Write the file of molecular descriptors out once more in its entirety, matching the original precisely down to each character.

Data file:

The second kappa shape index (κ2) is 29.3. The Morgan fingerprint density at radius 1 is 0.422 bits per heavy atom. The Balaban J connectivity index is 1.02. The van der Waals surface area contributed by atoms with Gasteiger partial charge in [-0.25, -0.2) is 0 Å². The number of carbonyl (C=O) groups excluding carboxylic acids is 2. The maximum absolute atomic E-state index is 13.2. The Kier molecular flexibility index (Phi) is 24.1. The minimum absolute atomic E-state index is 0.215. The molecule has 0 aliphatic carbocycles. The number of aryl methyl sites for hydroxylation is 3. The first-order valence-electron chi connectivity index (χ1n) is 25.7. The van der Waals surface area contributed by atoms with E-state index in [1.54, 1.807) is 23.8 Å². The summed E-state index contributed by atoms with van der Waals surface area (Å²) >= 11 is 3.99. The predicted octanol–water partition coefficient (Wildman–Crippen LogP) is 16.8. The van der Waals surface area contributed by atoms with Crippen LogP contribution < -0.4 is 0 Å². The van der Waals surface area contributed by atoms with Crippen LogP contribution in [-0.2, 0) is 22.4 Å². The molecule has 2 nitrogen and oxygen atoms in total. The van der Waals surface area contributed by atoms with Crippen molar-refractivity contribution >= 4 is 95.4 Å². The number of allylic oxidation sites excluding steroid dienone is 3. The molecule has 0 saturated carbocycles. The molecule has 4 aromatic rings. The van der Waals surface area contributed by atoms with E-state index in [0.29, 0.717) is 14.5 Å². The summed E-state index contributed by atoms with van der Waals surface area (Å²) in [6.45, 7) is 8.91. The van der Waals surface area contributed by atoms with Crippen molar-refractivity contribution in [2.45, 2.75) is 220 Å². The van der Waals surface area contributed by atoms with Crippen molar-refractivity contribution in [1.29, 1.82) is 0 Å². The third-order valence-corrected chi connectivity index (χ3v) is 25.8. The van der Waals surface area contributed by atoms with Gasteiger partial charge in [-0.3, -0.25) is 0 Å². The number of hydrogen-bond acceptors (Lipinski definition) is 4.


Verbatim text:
The second kappa shape index (κ2) is 29.3. The Morgan fingerprint density at radius 1 is 0.422 bits per heavy atom. The Balaban J connectivity index is 1.02. The van der Waals surface area contributed by atoms with Gasteiger partial charge in [-0.25, -0.2) is 0 Å². The number of carbonyl (C=O) groups excluding carboxylic acids is 2. The maximum absolute atomic E-state index is 13.2. The Kier molecular flexibility index (Phi) is 24.1. The minimum absolute atomic E-state index is 0.215. The molecule has 0 aliphatic carbocycles. The number of aryl methyl sites for hydroxylation is 3. The first-order valence-electron chi connectivity index (χ1n) is 25.7. The van der Waals surface area contributed by atoms with E-state index in [1.54, 1.807) is 23.8 Å². The summed E-state index contributed by atoms with van der Waals surface area (Å²) >= 11 is 3.99. The predicted octanol–water partition coefficient (Wildman–Crippen LogP) is 16.8. The van der Waals surface area contributed by atoms with Crippen LogP contribution < -0.4 is 0 Å². The van der Waals surface area contributed by atoms with Crippen LogP contribution in [-0.2, 0) is 22.4 Å². The molecule has 2 nitrogen and oxygen atoms in total. The van der Waals surface area contributed by atoms with Crippen molar-refractivity contribution >= 4 is 95.4 Å². The number of allylic oxidation sites excluding steroid dienone is 3. The molecule has 0 saturated carbocycles. The molecule has 4 aromatic rings. The van der Waals surface area contributed by atoms with E-state index in [0.29, 0.717) is 14.5 Å². The summed E-state index contributed by atoms with van der Waals surface area (Å²) in [6.45, 7) is 8.91. The van der Waals surface area contributed by atoms with Crippen molar-refractivity contribution in [2.45, 2.75) is 220 Å². The van der Waals surface area contributed by atoms with Crippen molar-refractivity contribution in [1.29, 1.82) is 0 Å². The third-order valence-corrected chi connectivity index (χ3v) is 25.8. The van der Waals surface area contributed by atoms with Gasteiger partial charge in [-0.3, -0.25) is 0 Å². The number of hydrogen-bond acceptors (Lipinski definition) is 4.